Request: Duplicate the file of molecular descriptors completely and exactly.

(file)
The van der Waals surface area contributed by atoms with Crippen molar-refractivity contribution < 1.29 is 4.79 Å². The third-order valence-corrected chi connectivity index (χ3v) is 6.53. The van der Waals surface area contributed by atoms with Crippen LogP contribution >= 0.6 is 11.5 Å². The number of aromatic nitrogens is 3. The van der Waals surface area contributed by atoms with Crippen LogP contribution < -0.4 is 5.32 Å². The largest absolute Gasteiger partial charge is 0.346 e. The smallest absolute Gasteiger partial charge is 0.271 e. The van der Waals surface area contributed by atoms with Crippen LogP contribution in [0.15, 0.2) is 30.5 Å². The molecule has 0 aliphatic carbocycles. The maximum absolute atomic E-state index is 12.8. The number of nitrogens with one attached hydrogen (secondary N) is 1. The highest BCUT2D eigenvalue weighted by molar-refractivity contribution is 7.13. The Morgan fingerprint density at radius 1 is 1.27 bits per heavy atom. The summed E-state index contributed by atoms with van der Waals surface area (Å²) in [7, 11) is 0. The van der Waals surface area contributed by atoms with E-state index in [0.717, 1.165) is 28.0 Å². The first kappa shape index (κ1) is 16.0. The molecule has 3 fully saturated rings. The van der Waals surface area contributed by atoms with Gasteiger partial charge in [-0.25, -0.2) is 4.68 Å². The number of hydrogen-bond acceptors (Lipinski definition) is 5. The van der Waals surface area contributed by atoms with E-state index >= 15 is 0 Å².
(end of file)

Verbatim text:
The van der Waals surface area contributed by atoms with Crippen molar-refractivity contribution < 1.29 is 4.79 Å². The third-order valence-corrected chi connectivity index (χ3v) is 6.53. The van der Waals surface area contributed by atoms with Crippen LogP contribution >= 0.6 is 11.5 Å². The number of aromatic nitrogens is 3. The van der Waals surface area contributed by atoms with Crippen LogP contribution < -0.4 is 5.32 Å². The largest absolute Gasteiger partial charge is 0.346 e. The smallest absolute Gasteiger partial charge is 0.271 e. The van der Waals surface area contributed by atoms with Crippen LogP contribution in [0.15, 0.2) is 30.5 Å². The molecule has 0 aliphatic carbocycles. The maximum absolute atomic E-state index is 12.8. The number of nitrogens with one attached hydrogen (secondary N) is 1. The highest BCUT2D eigenvalue weighted by molar-refractivity contribution is 7.13. The Morgan fingerprint density at radius 1 is 1.27 bits per heavy atom. The summed E-state index contributed by atoms with van der Waals surface area (Å²) in [7, 11) is 0. The van der Waals surface area contributed by atoms with E-state index in [0.717, 1.165) is 28.0 Å². The first kappa shape index (κ1) is 16.0. The molecule has 3 fully saturated rings. The van der Waals surface area contributed by atoms with Gasteiger partial charge in [-0.25, -0.2) is 4.68 Å². The number of hydrogen-bond acceptors (Lipinski definition) is 5. The van der Waals surface area contributed by atoms with E-state index >= 15 is 0 Å².